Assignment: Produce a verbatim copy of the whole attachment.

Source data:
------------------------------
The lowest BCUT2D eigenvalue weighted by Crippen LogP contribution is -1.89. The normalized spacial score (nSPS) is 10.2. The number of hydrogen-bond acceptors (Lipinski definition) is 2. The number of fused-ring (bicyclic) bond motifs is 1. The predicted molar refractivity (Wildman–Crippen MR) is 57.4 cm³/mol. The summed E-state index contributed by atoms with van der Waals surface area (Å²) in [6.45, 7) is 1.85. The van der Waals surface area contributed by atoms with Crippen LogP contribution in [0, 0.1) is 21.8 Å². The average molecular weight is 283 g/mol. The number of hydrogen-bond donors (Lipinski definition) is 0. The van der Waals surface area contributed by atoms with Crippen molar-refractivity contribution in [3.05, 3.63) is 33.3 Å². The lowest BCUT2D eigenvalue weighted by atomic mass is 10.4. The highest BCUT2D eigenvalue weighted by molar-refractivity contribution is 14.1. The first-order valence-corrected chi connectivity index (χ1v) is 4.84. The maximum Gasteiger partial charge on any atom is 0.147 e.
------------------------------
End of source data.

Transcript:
The lowest BCUT2D eigenvalue weighted by Crippen LogP contribution is -1.89. The normalized spacial score (nSPS) is 10.2. The number of hydrogen-bond acceptors (Lipinski definition) is 2. The number of fused-ring (bicyclic) bond motifs is 1. The predicted molar refractivity (Wildman–Crippen MR) is 57.4 cm³/mol. The summed E-state index contributed by atoms with van der Waals surface area (Å²) in [6.45, 7) is 1.85. The van der Waals surface area contributed by atoms with Crippen LogP contribution in [0, 0.1) is 21.8 Å². The average molecular weight is 283 g/mol. The number of hydrogen-bond donors (Lipinski definition) is 0. The van der Waals surface area contributed by atoms with Crippen molar-refractivity contribution in [3.05, 3.63) is 33.3 Å². The lowest BCUT2D eigenvalue weighted by atomic mass is 10.4. The highest BCUT2D eigenvalue weighted by molar-refractivity contribution is 14.1. The first-order valence-corrected chi connectivity index (χ1v) is 4.84. The maximum Gasteiger partial charge on any atom is 0.147 e.